Medium Blue Metallic
In 1972, the government and insurance companies were busy driving the last nail into the muscle car\'s coffin, but Chrysler stuck to a classic formula of big engine and small car to keep performance levels entertaining. This particular 1972 Plymouth Scamp 340, however, isn\'t some smog-strangled stocker, but a turn-key hot rod that has plenty of rumble to back up that bark.
The color is exactly right for a car like this, not too flashy but bright enough to get noticed at the cruise-in. It ideally captures the spirit of the times and stands out today for those of us who like a bit of nostalgia with our old cars. And while the Scamp was technically an economy car, this one has had a bunch of time spent getting it into shape, both externally and under the hood. For a \'72 Plymouth, this one must have been pretty clean to begin with, which is a rare thing all on its own. It was repainted not too long ago and the finish has a deep shine that shows well, and it wasn\'t over-restored to perfection, but rather cleaned up and sprayed to give it a no-worries look that\'s appealing. The doors fit well, the quarters are smooth, and the white 340 stripes down the flanks of the car break up the light blue nicely. A dual-snorkel 340 hood is a tough-looking addition that changes the entire feel of this Scamp, and is accompanied by a raised, black spoiler attached to the deck lid. The chrome and trim is probably original and looking its age, but again, as a low-dollar machine with good pop under the hood and a great street presence, this one has a lot going for it.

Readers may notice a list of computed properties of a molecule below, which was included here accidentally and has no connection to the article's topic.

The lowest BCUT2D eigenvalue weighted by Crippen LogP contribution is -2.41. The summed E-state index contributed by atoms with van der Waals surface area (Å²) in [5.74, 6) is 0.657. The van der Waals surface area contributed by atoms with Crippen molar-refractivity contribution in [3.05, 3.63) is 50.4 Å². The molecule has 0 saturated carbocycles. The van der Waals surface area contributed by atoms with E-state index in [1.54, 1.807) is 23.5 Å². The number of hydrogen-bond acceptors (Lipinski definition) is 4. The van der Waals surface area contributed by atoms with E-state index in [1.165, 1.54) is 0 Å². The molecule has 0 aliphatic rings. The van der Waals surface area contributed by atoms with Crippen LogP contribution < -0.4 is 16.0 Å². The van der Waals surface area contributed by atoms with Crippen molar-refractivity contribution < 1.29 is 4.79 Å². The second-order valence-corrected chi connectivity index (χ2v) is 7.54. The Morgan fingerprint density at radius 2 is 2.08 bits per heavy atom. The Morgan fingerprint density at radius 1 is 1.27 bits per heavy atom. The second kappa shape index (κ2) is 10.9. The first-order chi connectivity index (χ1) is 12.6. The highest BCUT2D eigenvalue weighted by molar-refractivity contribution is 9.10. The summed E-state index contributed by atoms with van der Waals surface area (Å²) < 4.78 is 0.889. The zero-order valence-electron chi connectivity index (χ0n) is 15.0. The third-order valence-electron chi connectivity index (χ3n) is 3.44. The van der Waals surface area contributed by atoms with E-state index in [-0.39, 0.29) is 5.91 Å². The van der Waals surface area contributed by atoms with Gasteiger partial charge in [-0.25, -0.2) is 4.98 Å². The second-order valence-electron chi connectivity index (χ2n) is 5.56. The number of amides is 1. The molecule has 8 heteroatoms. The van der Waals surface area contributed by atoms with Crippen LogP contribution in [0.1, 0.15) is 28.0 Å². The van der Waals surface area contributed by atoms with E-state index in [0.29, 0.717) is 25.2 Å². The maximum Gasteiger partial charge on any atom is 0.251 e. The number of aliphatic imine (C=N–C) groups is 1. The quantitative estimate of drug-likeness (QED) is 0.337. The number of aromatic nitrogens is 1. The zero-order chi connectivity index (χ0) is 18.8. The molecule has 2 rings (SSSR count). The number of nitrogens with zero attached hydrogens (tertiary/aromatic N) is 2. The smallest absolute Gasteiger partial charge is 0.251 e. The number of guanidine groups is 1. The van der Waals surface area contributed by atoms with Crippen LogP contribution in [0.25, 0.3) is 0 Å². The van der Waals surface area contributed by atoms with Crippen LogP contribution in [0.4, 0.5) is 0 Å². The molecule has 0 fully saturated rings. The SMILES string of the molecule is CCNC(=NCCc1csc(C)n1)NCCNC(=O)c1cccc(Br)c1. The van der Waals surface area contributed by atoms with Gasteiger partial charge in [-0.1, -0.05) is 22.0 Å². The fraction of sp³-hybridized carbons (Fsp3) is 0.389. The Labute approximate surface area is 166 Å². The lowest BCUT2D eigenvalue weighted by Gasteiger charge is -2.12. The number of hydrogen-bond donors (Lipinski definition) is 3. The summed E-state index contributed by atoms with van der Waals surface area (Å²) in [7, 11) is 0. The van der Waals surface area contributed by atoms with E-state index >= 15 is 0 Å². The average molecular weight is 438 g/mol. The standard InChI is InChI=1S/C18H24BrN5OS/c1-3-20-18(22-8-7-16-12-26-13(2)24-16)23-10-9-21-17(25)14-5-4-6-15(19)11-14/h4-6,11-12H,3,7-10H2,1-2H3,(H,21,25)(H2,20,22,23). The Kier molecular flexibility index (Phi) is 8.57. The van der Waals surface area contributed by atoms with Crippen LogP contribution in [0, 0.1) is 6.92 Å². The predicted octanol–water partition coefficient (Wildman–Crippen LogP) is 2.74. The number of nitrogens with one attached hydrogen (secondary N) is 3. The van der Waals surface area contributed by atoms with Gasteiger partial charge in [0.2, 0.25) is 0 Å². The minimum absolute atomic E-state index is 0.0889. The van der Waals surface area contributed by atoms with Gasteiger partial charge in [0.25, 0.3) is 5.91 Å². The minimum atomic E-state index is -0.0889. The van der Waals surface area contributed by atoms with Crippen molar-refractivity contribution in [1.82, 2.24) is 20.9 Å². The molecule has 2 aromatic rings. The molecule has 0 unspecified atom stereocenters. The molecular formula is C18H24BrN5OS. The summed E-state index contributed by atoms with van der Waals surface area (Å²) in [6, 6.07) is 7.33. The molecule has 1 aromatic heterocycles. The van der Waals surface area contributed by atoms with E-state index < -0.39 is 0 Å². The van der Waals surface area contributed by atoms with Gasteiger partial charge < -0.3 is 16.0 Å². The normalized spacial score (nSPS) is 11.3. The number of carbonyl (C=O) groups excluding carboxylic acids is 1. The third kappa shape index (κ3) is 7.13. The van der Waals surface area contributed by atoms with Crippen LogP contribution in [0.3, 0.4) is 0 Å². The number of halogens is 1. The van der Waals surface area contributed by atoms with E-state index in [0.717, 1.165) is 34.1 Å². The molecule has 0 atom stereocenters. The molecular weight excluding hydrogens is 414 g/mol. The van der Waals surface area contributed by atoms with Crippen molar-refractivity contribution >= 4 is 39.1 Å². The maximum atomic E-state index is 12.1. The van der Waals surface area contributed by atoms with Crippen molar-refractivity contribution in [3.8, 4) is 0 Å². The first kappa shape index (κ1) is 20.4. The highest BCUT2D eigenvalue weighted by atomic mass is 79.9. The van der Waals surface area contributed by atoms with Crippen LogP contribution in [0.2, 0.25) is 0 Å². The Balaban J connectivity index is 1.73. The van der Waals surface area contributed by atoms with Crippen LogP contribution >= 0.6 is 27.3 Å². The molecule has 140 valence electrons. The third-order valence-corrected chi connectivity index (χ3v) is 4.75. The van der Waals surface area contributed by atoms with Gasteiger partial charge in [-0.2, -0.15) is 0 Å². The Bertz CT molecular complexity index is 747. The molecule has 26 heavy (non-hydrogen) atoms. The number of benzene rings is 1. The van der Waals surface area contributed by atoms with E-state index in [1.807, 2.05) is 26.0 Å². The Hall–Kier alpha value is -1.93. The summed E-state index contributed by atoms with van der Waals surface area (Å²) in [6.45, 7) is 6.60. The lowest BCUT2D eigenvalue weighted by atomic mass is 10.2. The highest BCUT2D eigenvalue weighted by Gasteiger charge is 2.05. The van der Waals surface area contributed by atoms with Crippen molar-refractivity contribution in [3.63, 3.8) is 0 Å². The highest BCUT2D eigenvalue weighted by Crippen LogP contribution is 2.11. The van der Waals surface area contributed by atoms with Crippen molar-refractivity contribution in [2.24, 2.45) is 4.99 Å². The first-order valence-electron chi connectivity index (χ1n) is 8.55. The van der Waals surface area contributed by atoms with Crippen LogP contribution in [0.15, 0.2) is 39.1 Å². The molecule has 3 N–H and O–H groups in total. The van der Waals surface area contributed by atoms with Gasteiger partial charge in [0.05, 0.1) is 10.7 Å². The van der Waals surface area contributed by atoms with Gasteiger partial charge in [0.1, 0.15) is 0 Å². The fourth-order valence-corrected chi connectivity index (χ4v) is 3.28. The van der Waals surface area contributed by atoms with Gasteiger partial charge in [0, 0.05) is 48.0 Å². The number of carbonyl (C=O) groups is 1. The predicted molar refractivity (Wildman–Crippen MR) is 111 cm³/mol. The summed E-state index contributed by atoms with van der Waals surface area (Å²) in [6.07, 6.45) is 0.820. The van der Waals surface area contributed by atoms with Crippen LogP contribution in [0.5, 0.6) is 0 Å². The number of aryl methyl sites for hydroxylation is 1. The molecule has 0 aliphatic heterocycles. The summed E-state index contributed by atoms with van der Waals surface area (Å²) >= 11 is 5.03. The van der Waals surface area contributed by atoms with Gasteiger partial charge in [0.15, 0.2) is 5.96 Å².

The basic, stock theme continues inside with a black bucket seat interior, complete with nice carpets and tidy door panels. The interior is largely original and does show a little wear, but it still looks great and even as a value-priced entry, this Scamp comes complete with a full array of crisp, informative gauges from the factory. The woodgrained applique on the center console adds a touch of sophistication, and blends nicely with the wrapped Grant GT steering wheel. There\'s an AM/FM/Cassette and factory A/C in the very clean dash, wonderful additions to the otherwise spartan Plymouth A-body interiors from this era. The trunk is surprisingly large for a compact car like this, and carries a correct mat. Going fast on a budget was its motto then, and it still holds true today, offering a ton of bang for the buck.
A 318 V8 wasn\'t enough displacement for the restorers of this Scamp, so it was professionally swapped for a strong 340 V8. Fed through a Carter 750CFM 4-barrel carburetor, it provides a solid hit of torque at any speed. Supporting equipment includes a big radiator, power steering, and a dual exhaust system with cherry-bomb mufflers with polished tips peeking out under the rear bumper. Correct Mopar dress-up parts like the orange air cleaner and valve covers make it look suitably sporty and the painted engine bay shows that the car was comprehensively disassembled for paint. It still carries a 3-speed A727 Torqueflight automatic transmission that shifts smoothly and spins a stock rear end, and the car comes to an abrupt stop thanks to the assistance of front disc brakes. 14-inch Rallye wheels offer a classic performance look and wear fat 215/70/14 Futura Super Sport radials.
This neat little car is the perfect power-to-weight ratio classic with V8 muscle in a compact package. Call today!
About This Dealership:
Streetside Classic Cars is one of the largest consignment sales showrooms in the country. We can arrange both domestic and international shipping and financing. Over 125+ cars in stock.